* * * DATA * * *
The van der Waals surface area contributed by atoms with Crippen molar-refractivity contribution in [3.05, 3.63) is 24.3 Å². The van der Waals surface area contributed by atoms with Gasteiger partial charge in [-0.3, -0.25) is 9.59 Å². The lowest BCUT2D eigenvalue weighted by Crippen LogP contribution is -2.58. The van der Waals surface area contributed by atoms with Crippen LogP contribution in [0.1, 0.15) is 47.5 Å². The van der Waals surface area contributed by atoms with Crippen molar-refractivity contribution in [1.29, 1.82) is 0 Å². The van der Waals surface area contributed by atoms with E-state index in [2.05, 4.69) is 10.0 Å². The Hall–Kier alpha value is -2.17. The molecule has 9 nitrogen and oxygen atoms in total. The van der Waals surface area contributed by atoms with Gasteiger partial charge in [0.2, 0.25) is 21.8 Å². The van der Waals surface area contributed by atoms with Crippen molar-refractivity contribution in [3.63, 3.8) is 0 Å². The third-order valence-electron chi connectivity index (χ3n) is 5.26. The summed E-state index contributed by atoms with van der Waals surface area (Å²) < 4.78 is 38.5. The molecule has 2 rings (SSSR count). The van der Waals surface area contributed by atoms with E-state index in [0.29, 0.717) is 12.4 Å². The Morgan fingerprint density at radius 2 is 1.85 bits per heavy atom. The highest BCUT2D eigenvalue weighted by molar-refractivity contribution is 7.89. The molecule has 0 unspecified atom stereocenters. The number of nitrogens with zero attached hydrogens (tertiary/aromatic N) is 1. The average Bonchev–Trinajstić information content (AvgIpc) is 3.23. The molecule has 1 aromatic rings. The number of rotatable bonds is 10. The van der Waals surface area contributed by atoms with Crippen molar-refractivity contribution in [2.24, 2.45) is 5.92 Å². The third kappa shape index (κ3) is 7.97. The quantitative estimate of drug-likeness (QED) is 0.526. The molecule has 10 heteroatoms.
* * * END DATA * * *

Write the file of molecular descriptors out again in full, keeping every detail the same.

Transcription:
The van der Waals surface area contributed by atoms with Crippen molar-refractivity contribution in [3.05, 3.63) is 24.3 Å². The van der Waals surface area contributed by atoms with Gasteiger partial charge in [-0.3, -0.25) is 9.59 Å². The lowest BCUT2D eigenvalue weighted by Crippen LogP contribution is -2.58. The van der Waals surface area contributed by atoms with Crippen LogP contribution in [0.1, 0.15) is 47.5 Å². The van der Waals surface area contributed by atoms with Crippen molar-refractivity contribution in [1.29, 1.82) is 0 Å². The van der Waals surface area contributed by atoms with E-state index in [2.05, 4.69) is 10.0 Å². The Hall–Kier alpha value is -2.17. The molecule has 9 nitrogen and oxygen atoms in total. The van der Waals surface area contributed by atoms with Gasteiger partial charge in [0.2, 0.25) is 21.8 Å². The van der Waals surface area contributed by atoms with Crippen molar-refractivity contribution in [3.63, 3.8) is 0 Å². The third-order valence-electron chi connectivity index (χ3n) is 5.26. The summed E-state index contributed by atoms with van der Waals surface area (Å²) < 4.78 is 38.5. The molecule has 2 rings (SSSR count). The van der Waals surface area contributed by atoms with E-state index in [0.29, 0.717) is 12.4 Å². The Morgan fingerprint density at radius 2 is 1.85 bits per heavy atom. The highest BCUT2D eigenvalue weighted by molar-refractivity contribution is 7.89. The molecule has 0 unspecified atom stereocenters. The number of nitrogens with zero attached hydrogens (tertiary/aromatic N) is 1. The average Bonchev–Trinajstić information content (AvgIpc) is 3.23. The molecule has 1 aromatic rings. The number of rotatable bonds is 10. The van der Waals surface area contributed by atoms with Crippen molar-refractivity contribution in [2.24, 2.45) is 5.92 Å². The third kappa shape index (κ3) is 7.97. The quantitative estimate of drug-likeness (QED) is 0.526. The molecule has 10 heteroatoms.